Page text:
If you paid attention to anything about this year's Nintendo E3 showing, you were likely most excited by the revelations of the upcoming Super Smash Bros. game. After all, Nintendo could tease a quarter image of the Smash logo and the fanboys would go rabid in anticipation. But they did one better - showed off a few of the new characters joining the fray. Megaman, the Animal Crossing Villager, and (apparently) the WiiFit trainer will be making their debut in the next iteration of the landmark fighting series. So now that the game is on the horizon, it's time to start developing my fantasy list of other characters I'd love to see in the game.
Over the past six months, I've been lucky enough to play more great games than I could ever really ask for. The end of 2012 brought me the near-religious marvel that is Journey. Come Christmas and early 2013, I indulged in brand new Layton and the near-Galaxy-quality merriment of Super Mario 3D Land. Currently, I'm working my way through Fire Emblem: Awakening, and I can say without hesitation that it's the most elegant strategy game I've played, well, certainly in many, many years (I dare not say "ever" without at least a couple hundred words to back it up). For me, though, one experience in particular stands tall amidst this utopian throng of top-notch gaming encounters, and that game is entitled Zero Escape: Virtue's Last Reward.
I was late to the Adventure Time party. Not because I thought I would dislike the show - it's quite the opposite. From what I had heard, it had just the offbeat humor and fantasy RPG roots to hook me like no other. My reason for taking so long to dive in was a (I guess you could call it) moral hesitation. You see, from the one or two episodes I had seen in the past, I made the decision that Adventure Time was not fit for young children, despite it being advertised at the very demographic. There are some weird, heavy things that a college student who grew up on Dungeons and Dragons and Lord of the Rings would love, but a 7 year old might just get creeped out over.
Have you seen Man of Steel? If so, odds are you enjoyed it. That is, if you went into the film with reasonable expectations. Unfortunately, it seems that dozens of critics and what could easily be thousands of moviegoers have (I suppose not unsurprisingly) failed to take the simple preemptive measure of not being completely and utterly swept up by the hype train before walking through the theater doors. In fact, from the looks of things I'd say a fair amount of folks have already killed the conductor and taken the now compromised engine for a complete one-eighty, nose pointed directly at Zack Snyder's head. Why all the hate? Before I'm called out, I really don't think hate is an inappropriate word choice here - some of the criticisms being directed at this movie are literally causing me to have triple-takes at my computer screen. It's not because they are so invalid, or that people aren't entitled to their opinions, but rather the fact that the use of the same tropes and idioms that are so painfully rampant throughout all of superhero-filmdom is being absolutely torn to shreds, and I can't figure out why.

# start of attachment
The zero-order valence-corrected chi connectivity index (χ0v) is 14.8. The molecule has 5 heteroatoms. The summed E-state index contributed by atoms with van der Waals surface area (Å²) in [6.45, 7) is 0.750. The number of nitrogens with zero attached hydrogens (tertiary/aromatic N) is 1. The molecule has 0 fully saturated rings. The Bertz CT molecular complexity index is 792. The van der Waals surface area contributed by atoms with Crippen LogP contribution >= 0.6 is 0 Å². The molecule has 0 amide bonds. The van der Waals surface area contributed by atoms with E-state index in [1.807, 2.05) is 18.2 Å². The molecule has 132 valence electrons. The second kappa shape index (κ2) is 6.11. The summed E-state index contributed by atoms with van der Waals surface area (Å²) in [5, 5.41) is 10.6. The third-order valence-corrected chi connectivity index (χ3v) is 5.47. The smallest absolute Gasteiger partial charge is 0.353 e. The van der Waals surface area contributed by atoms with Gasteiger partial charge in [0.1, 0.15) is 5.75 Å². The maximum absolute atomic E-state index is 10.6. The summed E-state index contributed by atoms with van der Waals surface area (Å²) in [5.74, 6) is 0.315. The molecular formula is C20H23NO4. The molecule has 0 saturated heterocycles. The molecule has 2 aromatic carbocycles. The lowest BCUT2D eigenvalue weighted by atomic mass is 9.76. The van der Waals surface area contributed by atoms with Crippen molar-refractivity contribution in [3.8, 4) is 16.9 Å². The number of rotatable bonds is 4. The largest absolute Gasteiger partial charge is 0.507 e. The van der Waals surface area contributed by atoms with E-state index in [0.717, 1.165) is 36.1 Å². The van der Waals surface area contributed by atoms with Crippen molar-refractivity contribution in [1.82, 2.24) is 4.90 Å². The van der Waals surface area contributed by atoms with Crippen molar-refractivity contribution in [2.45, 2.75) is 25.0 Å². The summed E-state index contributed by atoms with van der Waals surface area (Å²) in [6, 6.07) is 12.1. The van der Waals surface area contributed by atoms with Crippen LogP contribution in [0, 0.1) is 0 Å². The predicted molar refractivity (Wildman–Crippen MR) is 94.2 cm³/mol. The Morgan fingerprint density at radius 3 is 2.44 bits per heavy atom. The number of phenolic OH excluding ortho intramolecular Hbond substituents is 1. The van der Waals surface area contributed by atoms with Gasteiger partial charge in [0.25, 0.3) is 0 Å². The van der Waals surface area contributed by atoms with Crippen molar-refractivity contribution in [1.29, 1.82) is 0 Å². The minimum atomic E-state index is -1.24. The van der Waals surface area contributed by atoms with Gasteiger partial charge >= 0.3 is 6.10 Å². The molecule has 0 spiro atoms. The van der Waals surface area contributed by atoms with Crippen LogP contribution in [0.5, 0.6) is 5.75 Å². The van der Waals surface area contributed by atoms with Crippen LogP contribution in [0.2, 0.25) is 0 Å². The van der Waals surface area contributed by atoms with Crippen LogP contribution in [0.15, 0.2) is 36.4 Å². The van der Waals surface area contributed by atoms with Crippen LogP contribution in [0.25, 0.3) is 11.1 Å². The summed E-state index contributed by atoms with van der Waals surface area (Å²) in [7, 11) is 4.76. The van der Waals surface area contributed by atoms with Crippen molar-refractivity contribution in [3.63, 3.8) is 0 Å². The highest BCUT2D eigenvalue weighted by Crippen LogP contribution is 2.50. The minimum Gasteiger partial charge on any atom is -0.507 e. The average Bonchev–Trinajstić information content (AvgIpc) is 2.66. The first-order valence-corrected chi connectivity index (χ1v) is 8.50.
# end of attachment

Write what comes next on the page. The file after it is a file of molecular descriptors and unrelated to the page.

Another E3 has come and almost gone, and I still retain the luxury of getting to write about it sans the chaos, sweatiness, and general stress-induction of actually attending. Okay, I’m obviously full of it - I would absolutely love to attend E3, in any capacity, but taking in events from my couch this year certainly didn’t make the ceaseless wave of news nor the sizable assailment of stellar games any less exciting. Often much of the post E3 talk revolves around who “won” the show, and as much as I’d like to say I’m above such discussions, I’ve already spent hours engaged in them since the last conference (well, a Nintendo Direct actually) concluded Tuesday morning. As time has passed, I’ve realized I don’t really have a problem with these talks - they’re fun, and pulling for your company or platform of choice is an enjoyable endeavor. Whether you swear fealty to one of the big three or just go wherever the best games and hardware take you (what I at least try to do), E3 brings gaming to the masses for a glorious three or so days. It’s the one time of year I can discuss gaming-related news with almost any of my friends, and they’ll actually be in the loop.
Recent Film & TV
Rarely have I felt more sympathy toward a film character than I felt toward protagonist Hana while watching Mamoru Hosada's Wolf Children . The movie follows the single mother as she struggles to raise her two children, Yuki and Ame. And if raising children by yourself wasn't hard enough, her kids happen to be half-wolf. Despite this fantastical twist, Wolf Children carries with it a host of very real emotions. Never before have I seen all the pain, anxiety, and joy of raising a child so poingently captured on film. Hana's struggle to raise and protect Yuki and Ame is made all the more difficult by her fear of society's reaction to their uniqueness. Hosada brings the viewer on a journey into Hana's heart and home, beautifully portraying the first decade of her children's lives. The journey feels more like a ferris wheel than a roller coaster - the film is slow, so that you can truly soak in the view. However, the slow pace only makes the highs and lows of Hana's experience all the more vivid.
Fall Out Boy is fall out back. The early-2000s emo kings have reunited after a four year hiatus and dropped their fifth album, Save Rock and Roll. The album picks up where 2008's Folie a Deux left off, taking the band further away from the 'punk' of their 'punk-pop' origins. Without this 'punk' factor which so many angst-ridden adolescents fell in love with in 2002, FOB is still capable of crafting a fun, highly listenable pop-rock album, merging dance music and hip hop into the arena rock sound they had been developing on their last two albums.